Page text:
The baseball program was unremarkable in the modern period until the arrival of scholarships and coach Larry Schmittou (1968-78). In 1971, the Commodores won their first of four consecutive SEC Eastern titles with a 34-19 record. In 1973 and 1974, the Commodores captured the SEC Championship and Schmittou received Coach-of-the-Year honors. He coached 20 All-SEC players while 14 were taken in the major league draft. Schmittou ranks second all-time in Vanderbilt wins with a mark of 306-252-1.

Commodore players that thrived on the diamond at this time include Rick Duncan, Mike Pike, Jeff Peeples (All-American), Mike Willis, Scotti Madison (All-American), Ted Shipley, Gene Menees, Steve Chandler, Rick Rhodes, and Scott Sanderson.

Roy Mewbourne (1979-2002) would arrive on the Vanderbilt campus to become Vanderbilt's all-time winningest coach in a 24-year stint with a 655-608-9 record. The Commodore skipper led Vanderbilt to its third SEC crown in 1980. Mewbourne was also honored as SEC Coach-of the-Year.

Mewbourne was a catalyst in the 2002 renovation of the baseball field. Hawkins Field was unveiled as a state-of-the-art facility with over 2,000 chair back seats and new press box. The final phase of the updates were completed in 2006 with a two-story complex that includes offices, locker rooms and a weight room.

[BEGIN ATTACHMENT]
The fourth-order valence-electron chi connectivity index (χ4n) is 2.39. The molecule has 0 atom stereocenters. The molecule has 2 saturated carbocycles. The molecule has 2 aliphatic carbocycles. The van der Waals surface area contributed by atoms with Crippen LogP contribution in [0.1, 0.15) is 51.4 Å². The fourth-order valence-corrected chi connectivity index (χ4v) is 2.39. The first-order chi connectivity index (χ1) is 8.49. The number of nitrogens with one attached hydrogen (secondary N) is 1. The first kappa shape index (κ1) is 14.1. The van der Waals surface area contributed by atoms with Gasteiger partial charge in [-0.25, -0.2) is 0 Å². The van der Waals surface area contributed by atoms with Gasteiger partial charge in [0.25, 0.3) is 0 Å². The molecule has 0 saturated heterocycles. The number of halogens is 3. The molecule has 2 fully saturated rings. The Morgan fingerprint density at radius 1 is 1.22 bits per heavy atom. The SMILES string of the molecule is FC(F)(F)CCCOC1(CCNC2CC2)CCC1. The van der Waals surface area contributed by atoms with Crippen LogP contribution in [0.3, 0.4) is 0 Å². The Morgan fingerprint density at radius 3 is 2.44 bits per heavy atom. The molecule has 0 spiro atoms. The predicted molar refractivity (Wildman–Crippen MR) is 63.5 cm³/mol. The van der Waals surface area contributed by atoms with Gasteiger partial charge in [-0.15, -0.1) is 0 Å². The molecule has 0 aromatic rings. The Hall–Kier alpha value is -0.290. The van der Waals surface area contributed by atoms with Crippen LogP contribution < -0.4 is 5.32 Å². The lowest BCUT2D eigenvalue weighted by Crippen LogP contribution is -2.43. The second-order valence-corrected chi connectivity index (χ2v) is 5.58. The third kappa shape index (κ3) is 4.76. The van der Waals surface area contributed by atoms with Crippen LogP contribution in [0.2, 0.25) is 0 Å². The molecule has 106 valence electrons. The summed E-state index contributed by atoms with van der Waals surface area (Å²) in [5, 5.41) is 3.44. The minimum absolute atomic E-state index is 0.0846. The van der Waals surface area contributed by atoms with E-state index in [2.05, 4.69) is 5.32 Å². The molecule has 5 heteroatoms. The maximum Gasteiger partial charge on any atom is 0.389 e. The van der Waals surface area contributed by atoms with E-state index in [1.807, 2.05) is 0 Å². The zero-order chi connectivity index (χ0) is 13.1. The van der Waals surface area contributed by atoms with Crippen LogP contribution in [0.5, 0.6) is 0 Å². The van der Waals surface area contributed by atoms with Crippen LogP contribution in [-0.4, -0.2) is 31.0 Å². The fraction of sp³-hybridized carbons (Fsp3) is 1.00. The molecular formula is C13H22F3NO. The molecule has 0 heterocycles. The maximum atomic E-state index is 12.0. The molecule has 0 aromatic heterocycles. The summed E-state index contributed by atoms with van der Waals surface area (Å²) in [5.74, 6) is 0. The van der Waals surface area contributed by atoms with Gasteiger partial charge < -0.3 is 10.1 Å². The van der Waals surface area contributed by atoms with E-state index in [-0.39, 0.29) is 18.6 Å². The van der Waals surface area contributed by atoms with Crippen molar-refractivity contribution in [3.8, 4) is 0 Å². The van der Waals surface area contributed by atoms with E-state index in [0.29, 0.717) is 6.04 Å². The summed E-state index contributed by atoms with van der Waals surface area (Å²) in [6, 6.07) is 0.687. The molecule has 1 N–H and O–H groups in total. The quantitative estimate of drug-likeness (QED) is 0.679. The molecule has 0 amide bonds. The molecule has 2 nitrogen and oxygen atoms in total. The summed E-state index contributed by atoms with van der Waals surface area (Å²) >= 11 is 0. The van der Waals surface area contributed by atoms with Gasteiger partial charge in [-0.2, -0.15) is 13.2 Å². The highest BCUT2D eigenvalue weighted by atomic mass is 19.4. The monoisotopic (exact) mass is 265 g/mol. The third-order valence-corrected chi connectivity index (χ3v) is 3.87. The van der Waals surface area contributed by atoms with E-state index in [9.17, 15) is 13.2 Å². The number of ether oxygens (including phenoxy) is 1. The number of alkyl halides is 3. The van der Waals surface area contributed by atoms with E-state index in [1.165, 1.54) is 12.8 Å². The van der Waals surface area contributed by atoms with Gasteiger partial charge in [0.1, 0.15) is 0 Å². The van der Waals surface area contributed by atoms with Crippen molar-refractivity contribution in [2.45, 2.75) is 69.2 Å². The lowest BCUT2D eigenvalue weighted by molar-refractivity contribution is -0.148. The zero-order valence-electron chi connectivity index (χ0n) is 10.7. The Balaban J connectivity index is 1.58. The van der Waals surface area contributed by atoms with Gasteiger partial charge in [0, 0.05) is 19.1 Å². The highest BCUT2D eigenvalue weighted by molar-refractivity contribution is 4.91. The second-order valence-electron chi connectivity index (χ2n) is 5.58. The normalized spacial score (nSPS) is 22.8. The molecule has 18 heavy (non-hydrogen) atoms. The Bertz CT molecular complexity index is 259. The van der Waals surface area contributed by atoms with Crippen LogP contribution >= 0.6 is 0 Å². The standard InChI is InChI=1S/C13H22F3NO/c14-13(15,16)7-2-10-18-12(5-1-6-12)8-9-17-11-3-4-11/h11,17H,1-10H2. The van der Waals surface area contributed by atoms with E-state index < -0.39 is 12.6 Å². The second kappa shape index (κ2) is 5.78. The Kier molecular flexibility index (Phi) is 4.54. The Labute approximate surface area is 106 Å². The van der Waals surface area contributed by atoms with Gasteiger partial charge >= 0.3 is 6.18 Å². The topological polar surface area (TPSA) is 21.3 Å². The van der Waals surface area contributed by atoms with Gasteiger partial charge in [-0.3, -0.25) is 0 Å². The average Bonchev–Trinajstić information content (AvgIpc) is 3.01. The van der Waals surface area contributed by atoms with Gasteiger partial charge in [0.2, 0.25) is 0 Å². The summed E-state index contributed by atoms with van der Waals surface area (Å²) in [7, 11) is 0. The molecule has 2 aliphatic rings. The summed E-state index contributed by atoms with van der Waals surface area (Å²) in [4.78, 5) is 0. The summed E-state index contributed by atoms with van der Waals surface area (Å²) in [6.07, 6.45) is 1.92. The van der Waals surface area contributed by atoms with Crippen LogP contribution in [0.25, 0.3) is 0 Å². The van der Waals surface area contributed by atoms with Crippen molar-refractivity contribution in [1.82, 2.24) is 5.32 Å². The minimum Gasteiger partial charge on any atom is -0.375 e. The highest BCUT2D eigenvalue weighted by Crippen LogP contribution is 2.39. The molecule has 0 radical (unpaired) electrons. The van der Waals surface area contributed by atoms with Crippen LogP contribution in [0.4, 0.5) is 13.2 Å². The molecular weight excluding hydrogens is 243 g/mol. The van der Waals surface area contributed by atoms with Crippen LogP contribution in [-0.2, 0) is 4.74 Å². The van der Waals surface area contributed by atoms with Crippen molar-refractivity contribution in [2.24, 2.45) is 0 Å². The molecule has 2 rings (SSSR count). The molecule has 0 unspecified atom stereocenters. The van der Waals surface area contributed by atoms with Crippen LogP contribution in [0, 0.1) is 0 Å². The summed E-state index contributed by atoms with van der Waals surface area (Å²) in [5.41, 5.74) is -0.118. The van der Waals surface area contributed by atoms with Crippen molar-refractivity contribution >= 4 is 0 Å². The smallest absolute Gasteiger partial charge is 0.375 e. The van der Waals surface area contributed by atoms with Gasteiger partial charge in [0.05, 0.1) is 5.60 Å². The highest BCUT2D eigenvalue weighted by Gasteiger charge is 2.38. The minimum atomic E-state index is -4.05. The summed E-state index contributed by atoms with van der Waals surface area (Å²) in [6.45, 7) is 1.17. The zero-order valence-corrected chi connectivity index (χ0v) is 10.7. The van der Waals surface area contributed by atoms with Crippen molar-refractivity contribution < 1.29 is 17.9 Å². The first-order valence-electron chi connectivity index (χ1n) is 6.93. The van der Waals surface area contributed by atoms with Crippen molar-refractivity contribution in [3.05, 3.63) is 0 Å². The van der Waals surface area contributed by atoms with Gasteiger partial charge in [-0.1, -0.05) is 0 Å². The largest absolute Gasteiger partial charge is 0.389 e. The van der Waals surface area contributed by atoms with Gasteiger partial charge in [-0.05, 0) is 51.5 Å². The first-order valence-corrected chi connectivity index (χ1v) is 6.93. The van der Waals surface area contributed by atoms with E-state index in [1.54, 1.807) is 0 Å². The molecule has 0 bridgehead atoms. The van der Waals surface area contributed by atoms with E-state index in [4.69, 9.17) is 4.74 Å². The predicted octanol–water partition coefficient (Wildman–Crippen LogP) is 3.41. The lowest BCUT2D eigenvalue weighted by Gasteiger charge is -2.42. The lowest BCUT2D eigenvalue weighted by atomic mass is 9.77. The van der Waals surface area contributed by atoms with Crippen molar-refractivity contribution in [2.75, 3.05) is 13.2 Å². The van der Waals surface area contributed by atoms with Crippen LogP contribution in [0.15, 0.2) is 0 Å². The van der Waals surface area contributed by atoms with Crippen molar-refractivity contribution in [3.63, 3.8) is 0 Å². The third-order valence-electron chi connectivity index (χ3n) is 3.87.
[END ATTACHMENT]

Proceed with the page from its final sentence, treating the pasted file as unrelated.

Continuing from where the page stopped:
The Mewbourne era would produce such talents as All-Americans Vee Hightower, Hunter Bledsoe (1999 SEC Player-of-the-Year), Joey Cora, Boomer Whipple and Clinton Johnson. More Vanderbilt players that donned a Commodore uniform for Mewbourne were Karl Nonemaker, Jim Schifman, Josh Paul, Greg Thomas, Greg Smith, Nick Morrow, Jim Gibbs and Kyle Balch.

Tim Corbin (2003-present) has taken the baseball program into national rankings with players like Jeremy Sowers, David Price, Casey Weathers, Jensen Lewis and Pedro Alvarez. In 2004, the Commodores were two games away from their first-ever College World Series, but lost in the Super Regionals at Texas. In 2006, Vanderbilt was invited to the NCAA Tournament, but lost in the first round.

Corbin's 2007 club was a record breaker. The club finished the season 54-13 a new victories record to go along with an SEC regular season and SEC Tournament titles. Ranked No. 1 in the country for several weeks, the Commodores hosted a NCAA regional event, but were upset by Michigan. Price was the No. 1 selection in the 2007 Major League draft.

Vanderbilt baseball players to make it to the major leagues include years at Vanderbilt: Vin Campbell (1906-08); Wilson Collins (1909-12); Doc Cook (1905-13); Harvey Hendrick (1917-22); Slim Embrey (1920-23); Andy Reese (1924-25); Mal Moss (1924-29); Mike Willis (1970-72); Scott Sanderson (1977-80); Scotti Madison (1977-80); Joey Cora (1983-85); Josh Paul (1994-96); Mark Prior (1999); Matt Kata (1997-99); Jeremy Sowers (2002-05) and Jensen Lewis (2003-05).

If you have any comments or suggestions you can contact Bill Traughber via e-mail at